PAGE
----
Supreme Court orders release of top Tsvangirai aide
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Zimbabwe's Supreme Court has ordered the release of Roy Bennett (pictured), Prime Minister Morgan Tsvangirai's pick for deputy agriculture minister, in a move that may signal easing tensions in the country's troubled unity government.
REUTERS - Zimbabwe's Supreme Court ordered the release on bail of a senior MDC official on Wednesday, his lawyer said, a sign political tensions may be easing in the new unity government.
Roy Bennett, who was set to become deputy agriculture minister in the power-sharing government of President Robert Mugabe and Prime Minister Morgan Tsvangirai, was arrested on Feb. 13 and charged with plotting terrorism.
The High Court ordered his release on bail but state prosecutors appealed and the case was referred to the country's highest court, stoking political friction. His lawyer said she was now working on getting Bennett out of jail.
"I don't know when (he will be released), this is a complex matter and court orders don't mean much here, but we're making every effort to get a warrant of liberation," Beatrice Mtetwa said.
On Tuesday, Mugabe joined in mourning for Tsvangirai's wife, who was killed in a car crash on Friday, and called on Zimbabweans to support his old rival, surprising many MDC supporters and winning praise from Tsvangirai's eldest son.
Thousands of MDC supporters, joined by diplomats and government representatives, gathered at the Tsvangirai's rural home in Buhera on Wednesday to bury Susan Tsvangirai.
Many Zimbabweans were suspicious about the cause of the crash but Tsvangirai, who was injured, has ruled out foul play.
Tsvangirai, who was clad in a dark suit and glasses concealing swollen eyes, did not address mourners at the burial, but several speakers praised his wife for the years she spent supporting the former opposition chief.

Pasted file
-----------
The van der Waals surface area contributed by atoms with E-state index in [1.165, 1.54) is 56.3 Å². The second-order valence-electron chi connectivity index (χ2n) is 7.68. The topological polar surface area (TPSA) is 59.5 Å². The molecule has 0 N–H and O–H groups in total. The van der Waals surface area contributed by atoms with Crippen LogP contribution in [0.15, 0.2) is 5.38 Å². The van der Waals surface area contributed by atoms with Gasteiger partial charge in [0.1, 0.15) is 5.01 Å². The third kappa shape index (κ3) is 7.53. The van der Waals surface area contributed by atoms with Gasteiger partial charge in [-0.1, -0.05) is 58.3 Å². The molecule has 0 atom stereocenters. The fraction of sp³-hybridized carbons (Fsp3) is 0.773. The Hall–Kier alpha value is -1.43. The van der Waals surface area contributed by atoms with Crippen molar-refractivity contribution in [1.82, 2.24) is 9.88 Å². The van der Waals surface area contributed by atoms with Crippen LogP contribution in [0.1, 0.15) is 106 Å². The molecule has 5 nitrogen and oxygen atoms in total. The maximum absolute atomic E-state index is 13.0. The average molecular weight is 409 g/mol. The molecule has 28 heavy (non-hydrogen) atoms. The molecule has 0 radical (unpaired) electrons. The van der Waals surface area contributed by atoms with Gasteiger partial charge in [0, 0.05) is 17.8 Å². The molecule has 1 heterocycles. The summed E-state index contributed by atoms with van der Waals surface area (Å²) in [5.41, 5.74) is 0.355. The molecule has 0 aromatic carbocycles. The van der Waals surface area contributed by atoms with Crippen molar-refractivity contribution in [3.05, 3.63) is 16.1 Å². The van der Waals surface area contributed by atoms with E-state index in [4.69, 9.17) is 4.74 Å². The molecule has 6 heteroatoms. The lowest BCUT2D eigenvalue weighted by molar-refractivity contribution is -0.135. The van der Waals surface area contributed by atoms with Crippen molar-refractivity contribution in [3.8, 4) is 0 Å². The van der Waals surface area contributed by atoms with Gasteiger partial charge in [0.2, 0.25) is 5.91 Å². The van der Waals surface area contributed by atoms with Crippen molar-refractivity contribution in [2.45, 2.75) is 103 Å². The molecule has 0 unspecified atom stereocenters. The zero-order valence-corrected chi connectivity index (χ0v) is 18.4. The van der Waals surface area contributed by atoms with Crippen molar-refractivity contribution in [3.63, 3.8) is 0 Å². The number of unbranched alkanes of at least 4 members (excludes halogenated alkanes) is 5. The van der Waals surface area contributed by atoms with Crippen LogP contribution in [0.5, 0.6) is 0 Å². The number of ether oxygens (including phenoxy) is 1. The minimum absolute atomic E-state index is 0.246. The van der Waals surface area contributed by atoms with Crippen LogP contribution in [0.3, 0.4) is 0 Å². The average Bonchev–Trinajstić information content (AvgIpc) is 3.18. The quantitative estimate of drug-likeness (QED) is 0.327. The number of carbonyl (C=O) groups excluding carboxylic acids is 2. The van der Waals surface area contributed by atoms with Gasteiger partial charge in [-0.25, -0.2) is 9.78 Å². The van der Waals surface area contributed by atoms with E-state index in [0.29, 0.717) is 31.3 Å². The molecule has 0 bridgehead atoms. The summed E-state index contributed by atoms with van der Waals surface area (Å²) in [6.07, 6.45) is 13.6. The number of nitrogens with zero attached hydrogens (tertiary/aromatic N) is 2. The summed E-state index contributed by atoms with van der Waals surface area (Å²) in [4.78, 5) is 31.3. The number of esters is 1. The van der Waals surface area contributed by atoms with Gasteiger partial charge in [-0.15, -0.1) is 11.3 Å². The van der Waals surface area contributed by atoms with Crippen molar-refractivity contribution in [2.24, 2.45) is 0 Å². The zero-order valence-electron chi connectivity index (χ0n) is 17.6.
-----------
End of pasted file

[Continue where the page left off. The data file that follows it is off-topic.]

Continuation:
Tsvangirai's deputy premier Thokozani Khupe said: "She was our mother of the struggle, our pillar and foundation of the MDC and the nation as a whole and one person who has been fighting for democracy for many years ... so that each and every one of us can be free."
The tragedy comes at a difficult time for Tsvangirai, who needs to persuade sceptical foreign donors and investors to help rebuild an economy ravaged by hyperinflation, unemployment and crippling food and fuel shortages.
Tanzanian President Jakaya Kikwete called on the international community to help Zimbabwe, saying it had "come a long way" after forming the coalition government. "People now should go and try to help them."
Australia said on Wednesday it would provide funding to Zimbabwe's new unity government, the first Western power to announce direct support to the new administration.
"Australia will provide $10 million to help Prime Minister Tsvangirai and the so-called inclusive Government of Zimbabwe to restore basic water, sanitation and health services and relieve the suffering of the Zimbabwean people," Foreign Affairs Minister Stephen Smith said in a statement.
Australia previously gave Zimbabwe humanitarian assistance through aid agencies, but did not provide direct funding to the Mugabe government. Tsvangirai became prime minister in February under a power-sharing deal.
Zimbabwean political analyst John Makumbe said Australia's move signalled a policy shift and more countries may follow.
"This is certainly a first since the onset of the crisis and one can anticipate more such action from countries that have previously refused to deal with the Mugabe government," he said.
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